[Information from Inglis, Sacred Places]
After WWI there was considerable debate about what constituted a fitting memorial to those who had served and died. Although people in most places preferred monumentality over use, halls were a common RSL preference. At that time of every hundred war memorials about twenty were halls, one or two were hospitals, schools or other functional forms, eighteen were both monumental and useful and the others were monuments. (pp 134-7) The hall was the most common of the utilitarian memorials. It was often used as a clubroom for returned soldiers and also as a community centre, especially in regions of post-war soldier settlement (p 147).
Following WWII monuments were out of fashion, and there was a decided preference for utility. C E W Bean founded a Parks and Playground Movement, which proposed recreation areas as suitable memorials. The RSL also expressed clear sympathy for the utilitarian and was against 'statues and such like'. It commented that 'if our fallen died that we might live, and have life more abundantly, they cannot adequately be commemorated in the cold bronze statue or the lifeless monument of yesterday'. (p 335)
Some towns and suburbs acquired war memorial centres, a complex of amenities rather than just a hall, and also swimming pools. These were not always obvious as a memorial.
HISTORY OF PLACE
The Soldier Settlement Commission compulsorily acquired portion of the pastoral stations Chatsworth House, Hopkins Hill and Nareeb Nareeb for soldier settlement towards the end of WWII. Blocks were allocated in later 1948 and early 1949. The Commission also purchased Woodhouse Station, with the exception of that portion known as Woodhouse West, which was taken over by the former Station manager, and these blocks were allocated around the same time. Yamba East was not opened for settlement until 1952. These stations lost roughly one-third of their total acreage. The pastoral property Woodhouse yielded 25 blocks for soldier settlement, Nareeb 11 blocks, Chatsworth House 15 blocks and Hopkins Hill 7 blocks.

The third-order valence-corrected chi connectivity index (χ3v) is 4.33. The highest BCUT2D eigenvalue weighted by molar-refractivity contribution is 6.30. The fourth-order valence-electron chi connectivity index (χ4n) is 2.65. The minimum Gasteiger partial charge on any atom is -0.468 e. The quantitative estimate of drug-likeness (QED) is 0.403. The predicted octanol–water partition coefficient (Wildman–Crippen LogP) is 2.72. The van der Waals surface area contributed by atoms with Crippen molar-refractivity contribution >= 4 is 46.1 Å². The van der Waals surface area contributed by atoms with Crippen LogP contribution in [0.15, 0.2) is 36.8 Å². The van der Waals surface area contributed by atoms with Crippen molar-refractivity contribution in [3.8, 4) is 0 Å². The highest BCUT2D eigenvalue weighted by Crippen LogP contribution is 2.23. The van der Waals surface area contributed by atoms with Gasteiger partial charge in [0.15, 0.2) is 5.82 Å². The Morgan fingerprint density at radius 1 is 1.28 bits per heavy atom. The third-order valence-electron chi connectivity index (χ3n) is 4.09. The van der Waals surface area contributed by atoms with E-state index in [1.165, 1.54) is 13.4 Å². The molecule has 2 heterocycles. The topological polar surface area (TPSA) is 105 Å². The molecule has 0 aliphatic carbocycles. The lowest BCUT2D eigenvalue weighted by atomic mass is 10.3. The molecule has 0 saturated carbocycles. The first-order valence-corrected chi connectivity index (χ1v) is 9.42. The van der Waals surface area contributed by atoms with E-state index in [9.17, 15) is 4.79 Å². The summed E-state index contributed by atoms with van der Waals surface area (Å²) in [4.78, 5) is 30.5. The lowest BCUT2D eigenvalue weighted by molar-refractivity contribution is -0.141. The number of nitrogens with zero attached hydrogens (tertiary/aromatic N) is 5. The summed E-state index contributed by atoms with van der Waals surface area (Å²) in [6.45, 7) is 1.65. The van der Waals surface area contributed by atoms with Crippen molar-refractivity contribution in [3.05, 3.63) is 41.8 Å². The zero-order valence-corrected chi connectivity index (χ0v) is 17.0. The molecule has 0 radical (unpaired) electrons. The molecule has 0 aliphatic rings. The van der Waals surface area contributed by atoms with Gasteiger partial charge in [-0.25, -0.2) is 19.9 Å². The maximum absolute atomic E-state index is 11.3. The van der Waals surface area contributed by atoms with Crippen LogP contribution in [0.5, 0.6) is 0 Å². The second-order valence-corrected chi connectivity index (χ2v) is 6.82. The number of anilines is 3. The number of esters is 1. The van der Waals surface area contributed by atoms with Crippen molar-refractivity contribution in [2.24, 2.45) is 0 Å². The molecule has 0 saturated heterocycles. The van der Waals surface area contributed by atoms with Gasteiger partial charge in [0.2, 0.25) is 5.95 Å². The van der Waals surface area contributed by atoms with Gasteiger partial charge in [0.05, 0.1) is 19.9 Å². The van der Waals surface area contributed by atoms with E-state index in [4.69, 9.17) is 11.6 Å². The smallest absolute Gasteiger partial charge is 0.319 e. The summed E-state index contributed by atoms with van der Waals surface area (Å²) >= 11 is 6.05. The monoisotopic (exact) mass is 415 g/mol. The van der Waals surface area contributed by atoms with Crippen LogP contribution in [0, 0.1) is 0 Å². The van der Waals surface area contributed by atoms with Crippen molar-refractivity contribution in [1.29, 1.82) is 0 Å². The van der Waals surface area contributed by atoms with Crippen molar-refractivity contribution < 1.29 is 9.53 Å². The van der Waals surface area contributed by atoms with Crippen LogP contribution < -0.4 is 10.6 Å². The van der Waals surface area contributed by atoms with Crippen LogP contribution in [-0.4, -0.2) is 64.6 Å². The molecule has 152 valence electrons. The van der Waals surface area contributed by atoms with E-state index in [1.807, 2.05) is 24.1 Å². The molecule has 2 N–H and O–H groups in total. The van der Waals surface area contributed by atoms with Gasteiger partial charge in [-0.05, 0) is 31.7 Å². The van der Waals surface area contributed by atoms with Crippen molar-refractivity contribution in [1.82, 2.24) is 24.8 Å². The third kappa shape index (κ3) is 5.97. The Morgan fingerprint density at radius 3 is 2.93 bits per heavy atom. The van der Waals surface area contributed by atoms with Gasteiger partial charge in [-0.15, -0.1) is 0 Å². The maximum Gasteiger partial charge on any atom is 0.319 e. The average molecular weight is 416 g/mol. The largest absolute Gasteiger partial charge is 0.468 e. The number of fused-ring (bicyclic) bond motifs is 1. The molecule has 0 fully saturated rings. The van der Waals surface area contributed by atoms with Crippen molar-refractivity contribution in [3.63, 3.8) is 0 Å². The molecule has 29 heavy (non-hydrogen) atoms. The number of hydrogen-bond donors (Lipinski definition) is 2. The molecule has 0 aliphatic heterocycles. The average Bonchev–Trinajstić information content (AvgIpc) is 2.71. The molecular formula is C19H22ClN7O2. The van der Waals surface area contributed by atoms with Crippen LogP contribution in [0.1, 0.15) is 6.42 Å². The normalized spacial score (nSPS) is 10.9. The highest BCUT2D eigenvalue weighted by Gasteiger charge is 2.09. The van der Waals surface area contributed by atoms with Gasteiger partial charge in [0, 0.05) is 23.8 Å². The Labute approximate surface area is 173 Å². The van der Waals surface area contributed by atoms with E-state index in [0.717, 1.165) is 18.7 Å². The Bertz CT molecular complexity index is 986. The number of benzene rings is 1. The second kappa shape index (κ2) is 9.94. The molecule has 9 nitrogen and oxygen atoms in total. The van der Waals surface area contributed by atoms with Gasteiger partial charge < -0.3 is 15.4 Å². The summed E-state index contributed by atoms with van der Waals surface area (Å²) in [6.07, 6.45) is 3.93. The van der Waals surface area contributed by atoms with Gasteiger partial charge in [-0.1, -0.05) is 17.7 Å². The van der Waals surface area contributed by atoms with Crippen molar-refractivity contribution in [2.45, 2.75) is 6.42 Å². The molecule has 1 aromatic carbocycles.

The men came onto their blocks first, fencing and clearing rabbits until the corrugated iron garages were built, when the family generally moved in. Conditions were very primitive for a number of years. Problems came from the isolation and lack of transport, loneliness, and also the number of rabbits, which were in plague proportions at the time. Poison baits were laid, and rabbit drives were organised, which killed thousands and also served to raise funds for local community organisations.
Settlers on the estates came from a variety of civilian backgrounds but were bonded by their common service experience. Mutual support was essential in accomplishing many of tasks on the farms, and there was a very strong sense of community, also forced upon the people by geography and circumstances.
Community organisations were essential in contributing to and supporting the community and a number were quickly formed: the first was the RSL (1949), in 1949 the Woodhouse Fire Brigade, followed by the CWA (1950) and later the Red Cross (1952), Scouts and Cubs (1958).